What are the Risks when Withdrawing an Employment Offer

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May 17, 2019
Author: Ben Halverson
Organization: Lorman Education Service

It happens. You find a promising candidate, make them an offer, and then discover something about them that makes them a bad risk. Maybe they are not as qualified as you thought they were, something happens that makes it impossible for you to afford them or, in today's climate, they post something on social media that is utterly inappropriate.

Many job seekers do not realize that an offer can be rescinded, and many employers do not realize that rescinding an offer can leave them open to liability.

Is it Legal to Withdraw an Employment Offer?

In most cases, yes. Precise state laws can vary. In an at will state such as Ohio or Virginia, you can rescind an offer at any time, as the offer is always considered to be at will. However, the offer may be considered a contract and, as such, it's possible for the candidate to sue you.

In other cases, the withdrawal may be the result of a mutual decision, for example if salary negotiations fail.

How Should Companies Protect Themselves when Rescinding an Offer?

Ensuring that you do not face legal consequences if you do have to withdraw an offer is both challenging and simple. Here are some tips to avoid legal problems:

  1. Make it clear, in writing, that the offer is contingent on background checks. Background checks can take some time, so it is not always possible to complete them before making the offer. This might also include drug screening. If you do not say it is contingent and then withdraw the offer, you may find yourself on the hook for misrepresentation.
  2. If you advertise a job and then find that restructuring or other factors may cause you to have to change your mind, then consider not interviewing candidates until you know for sure you will have a position to fill. If the office is relocating, make sure that is stated in the advertisement so potential candidates can tell whether the new location will be suitable.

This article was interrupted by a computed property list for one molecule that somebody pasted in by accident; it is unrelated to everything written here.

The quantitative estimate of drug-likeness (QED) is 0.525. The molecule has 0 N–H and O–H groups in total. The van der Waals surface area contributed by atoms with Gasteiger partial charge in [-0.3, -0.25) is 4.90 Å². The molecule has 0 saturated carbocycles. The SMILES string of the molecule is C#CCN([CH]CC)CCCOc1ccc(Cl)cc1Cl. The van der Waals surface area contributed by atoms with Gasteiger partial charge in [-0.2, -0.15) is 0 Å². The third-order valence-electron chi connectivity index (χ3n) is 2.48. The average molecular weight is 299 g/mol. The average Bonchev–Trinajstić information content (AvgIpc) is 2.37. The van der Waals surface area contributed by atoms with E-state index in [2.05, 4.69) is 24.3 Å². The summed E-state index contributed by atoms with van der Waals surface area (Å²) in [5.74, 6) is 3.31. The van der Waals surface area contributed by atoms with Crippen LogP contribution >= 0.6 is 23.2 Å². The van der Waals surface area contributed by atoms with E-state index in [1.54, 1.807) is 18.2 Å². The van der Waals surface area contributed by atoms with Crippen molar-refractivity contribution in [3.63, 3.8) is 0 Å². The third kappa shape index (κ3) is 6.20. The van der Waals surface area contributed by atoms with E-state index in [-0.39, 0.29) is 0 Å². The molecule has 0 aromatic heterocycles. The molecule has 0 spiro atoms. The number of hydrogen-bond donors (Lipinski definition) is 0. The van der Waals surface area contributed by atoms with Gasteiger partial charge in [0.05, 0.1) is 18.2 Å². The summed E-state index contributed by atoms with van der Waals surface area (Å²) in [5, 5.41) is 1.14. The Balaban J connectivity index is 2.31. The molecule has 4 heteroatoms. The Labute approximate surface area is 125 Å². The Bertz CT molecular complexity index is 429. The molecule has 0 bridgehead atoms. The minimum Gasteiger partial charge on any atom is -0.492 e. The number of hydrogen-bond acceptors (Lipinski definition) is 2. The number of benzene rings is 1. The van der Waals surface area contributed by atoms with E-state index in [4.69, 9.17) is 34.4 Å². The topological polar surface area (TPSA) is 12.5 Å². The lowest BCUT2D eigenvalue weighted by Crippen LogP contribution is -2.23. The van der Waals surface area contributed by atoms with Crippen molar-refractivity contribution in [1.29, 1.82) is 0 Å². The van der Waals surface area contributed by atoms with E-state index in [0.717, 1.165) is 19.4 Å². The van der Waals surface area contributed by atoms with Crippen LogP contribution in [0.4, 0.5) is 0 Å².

3. Make sure that you do not withdraw an offer for any reason which might be considered discrimination. This often happens if you discover that a candidate has a significant health issue that constitutes a disability. In this case, you need to look towards accommodating the disability rather than withdrawing the offer. In order to avoid this, be very clear about any physical demands of the job, such as the ability to lift fifty pounds or drive.
  4. Do not mention salary of length of employment in the job offer. Make it clear that it is an at will offer, and that no contracts will be signed until and unless the employee starts work. Avoid using any language that might indicate a promise to the employee. Also, do not verbally say anything in interviews that might be construed as a promise of employment.
  5. Inform the candidate both verbally and in writing when the offer is rescinded. In some cases there are legal requirements that specify how you must inform them. Use at least two channels of communication, so as to make sure that you are clear and they receive the information.
  6. Think carefully before making the offer in the first place. Do as many checks as you can before sending the offer letter.
  7. Talk to the candidate about their behavior and recommend that they do not leave their current job. Candidates who leave their job to take yours and then have the offer withdrawn are much more likely to sue. The same goes for any other life changes, such as selling their home, buying a new home, planning a move, etc.
  8. Consult with legal counsel, always, before withdrawing an offer. Although you should send the letter rescinding the offer as quickly as possible, you should always run it past your lawyer so as to make sure you are not discriminating or treating a candidate unfairly.
  9. If the reason is not the candidate's fault and they are a good candidate, it may be worth pointing them towards other positions in the company.

It is never pleasant to have to withdraw an offer of employment, but it is sometimes necessary. Consider the steps above if you are in a position where you have to do so. For more information and advice on this and other HR issues, contact Lorman Education Services today.



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